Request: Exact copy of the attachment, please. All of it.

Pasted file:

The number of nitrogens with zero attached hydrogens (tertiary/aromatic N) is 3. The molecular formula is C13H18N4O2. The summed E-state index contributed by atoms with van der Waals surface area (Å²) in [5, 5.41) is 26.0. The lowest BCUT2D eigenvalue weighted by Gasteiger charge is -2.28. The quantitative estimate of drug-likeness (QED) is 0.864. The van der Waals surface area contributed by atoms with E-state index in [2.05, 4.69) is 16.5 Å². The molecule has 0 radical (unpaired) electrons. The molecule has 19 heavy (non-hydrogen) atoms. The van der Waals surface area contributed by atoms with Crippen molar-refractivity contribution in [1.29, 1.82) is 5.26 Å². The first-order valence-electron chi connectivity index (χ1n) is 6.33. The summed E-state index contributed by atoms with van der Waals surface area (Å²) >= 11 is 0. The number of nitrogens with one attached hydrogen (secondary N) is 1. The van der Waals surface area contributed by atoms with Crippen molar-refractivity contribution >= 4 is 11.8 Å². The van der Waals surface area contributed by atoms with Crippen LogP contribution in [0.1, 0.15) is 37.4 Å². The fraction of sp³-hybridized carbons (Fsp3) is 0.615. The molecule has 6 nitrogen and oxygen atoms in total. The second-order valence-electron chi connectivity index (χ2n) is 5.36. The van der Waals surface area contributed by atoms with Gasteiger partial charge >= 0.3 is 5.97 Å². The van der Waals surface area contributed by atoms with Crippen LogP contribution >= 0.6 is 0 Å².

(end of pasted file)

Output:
The number of nitrogens with zero attached hydrogens (tertiary/aromatic N) is 3. The molecular formula is C13H18N4O2. The summed E-state index contributed by atoms with van der Waals surface area (Å²) in [5, 5.41) is 26.0. The lowest BCUT2D eigenvalue weighted by Gasteiger charge is -2.28. The quantitative estimate of drug-likeness (QED) is 0.864. The van der Waals surface area contributed by atoms with E-state index in [2.05, 4.69) is 16.5 Å². The molecule has 0 radical (unpaired) electrons. The molecule has 19 heavy (non-hydrogen) atoms. The van der Waals surface area contributed by atoms with Crippen molar-refractivity contribution in [1.29, 1.82) is 5.26 Å². The first-order valence-electron chi connectivity index (χ1n) is 6.33. The summed E-state index contributed by atoms with van der Waals surface area (Å²) >= 11 is 0. The number of nitrogens with one attached hydrogen (secondary N) is 1. The van der Waals surface area contributed by atoms with Crippen molar-refractivity contribution >= 4 is 11.8 Å². The van der Waals surface area contributed by atoms with Crippen LogP contribution in [0.1, 0.15) is 37.4 Å². The fraction of sp³-hybridized carbons (Fsp3) is 0.615. The molecule has 6 nitrogen and oxygen atoms in total. The second-order valence-electron chi connectivity index (χ2n) is 5.36. The van der Waals surface area contributed by atoms with Gasteiger partial charge >= 0.3 is 5.97 Å². The van der Waals surface area contributed by atoms with Crippen LogP contribution >= 0.6 is 0 Å².